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After confirming from an estate agent that the building was residential, Gemma shared her discovery with another Madbird employee she had gotten to know and trust, Antonia Stuart, who was leading the company’s expansion into Dubai. Together, they used reverse image searches and found that pretty much all the work Madbird claimed to have done had been stolen from somewhere else online — and that some of the colleagues they’d been chatting with virtually didn’t actually exist!

They decided to send an all-staff email from an alias (Jane Smith), accusing Madbird’s founders of “unethical and immoral” behavior like stealing the work of others and “fabricating” team members. Shortly after, the BBC launched its own probe into the company and found that it had been lying about pretty much everything. The network contacted all 42 brands Madbird had listed as former clients; none of those that responded had ever worked with the brand. Nike confirmed to the BBC in writing it hadn’t employed anyone with Ali’s name, or any of his aliases. The prestigious universities Ali said he went to didn’t even offer the degrees he claimed to have studied.

The morning after Gemma and Antonia sent their email to the staff, Ali essentially played dumb, writing in his own email to the team:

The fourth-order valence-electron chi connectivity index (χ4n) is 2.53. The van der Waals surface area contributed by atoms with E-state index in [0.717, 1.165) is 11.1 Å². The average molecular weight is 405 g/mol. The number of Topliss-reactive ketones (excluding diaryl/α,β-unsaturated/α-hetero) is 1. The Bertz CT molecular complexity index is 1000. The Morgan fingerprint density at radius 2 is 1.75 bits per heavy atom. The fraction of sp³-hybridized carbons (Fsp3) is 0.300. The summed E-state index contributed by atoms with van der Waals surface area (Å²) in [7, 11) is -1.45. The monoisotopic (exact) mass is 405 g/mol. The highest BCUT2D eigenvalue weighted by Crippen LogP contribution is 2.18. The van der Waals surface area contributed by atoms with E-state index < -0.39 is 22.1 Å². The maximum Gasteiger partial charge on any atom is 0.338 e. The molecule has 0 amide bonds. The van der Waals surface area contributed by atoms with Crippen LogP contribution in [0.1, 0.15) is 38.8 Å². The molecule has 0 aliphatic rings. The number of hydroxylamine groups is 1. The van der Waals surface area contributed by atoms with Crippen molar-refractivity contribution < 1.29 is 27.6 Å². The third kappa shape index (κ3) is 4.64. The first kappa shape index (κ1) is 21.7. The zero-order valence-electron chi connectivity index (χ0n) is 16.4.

“If any of this information came to be true. shocking to me as it’s shocking to all of you.”

Cute. Rhymes. Not at all helpful though.

He promised to remove Madbird’s website and pause all ongoing work “until we fix this,” then sent one last message before signing off for a final time — and blocking those that tried to reach out to him:

“I have put 16 hours every single day for months and done the best that I could to make this work. I should’ve known better and for that I’m truly sorry.”

For that he’s sorry??

Months after the dust settled, Ali agreed to sit down with the BBC to give his version of events, but he dropped out of the interview with a day’s notice. The network tracked him down to a west London street last October and confronted the charlatan in person.

At first, Ali ignored the reporter’s questions, but after a while insisted he had been trying to do something good. He said:

“All I know is that we created opportunities for people. In the midst of Covid.”

Opportunities for people to do tons of work for NOTHING?? The man of mystery got angry when the BBC accused him of creating fake identities and stealing other people’s work, sneering:

“I did? How do you know I did?”

Ali also insisted that Madbird did have an office, but backpedaled when he was challenged on that point, implying he meant a virtual office. While later speaking to the outlet via email, he admitted that a “couple of points” he was being accused of were true, but wouldn’t say which, adding that the “majority” of the 24 separate points he was accused of were “absurd and incorrect”. He told the outlet he would respond more in depth… but never did.

For now, he’s still out there, telling who knows what to anyone else foolish enough to listen.

Ch-ch-check out the video (below) for more on this crazy story and STAY SAFE OUT THERE!

[Image via BBC News]

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Feb 22, 2022 12:37pm PDT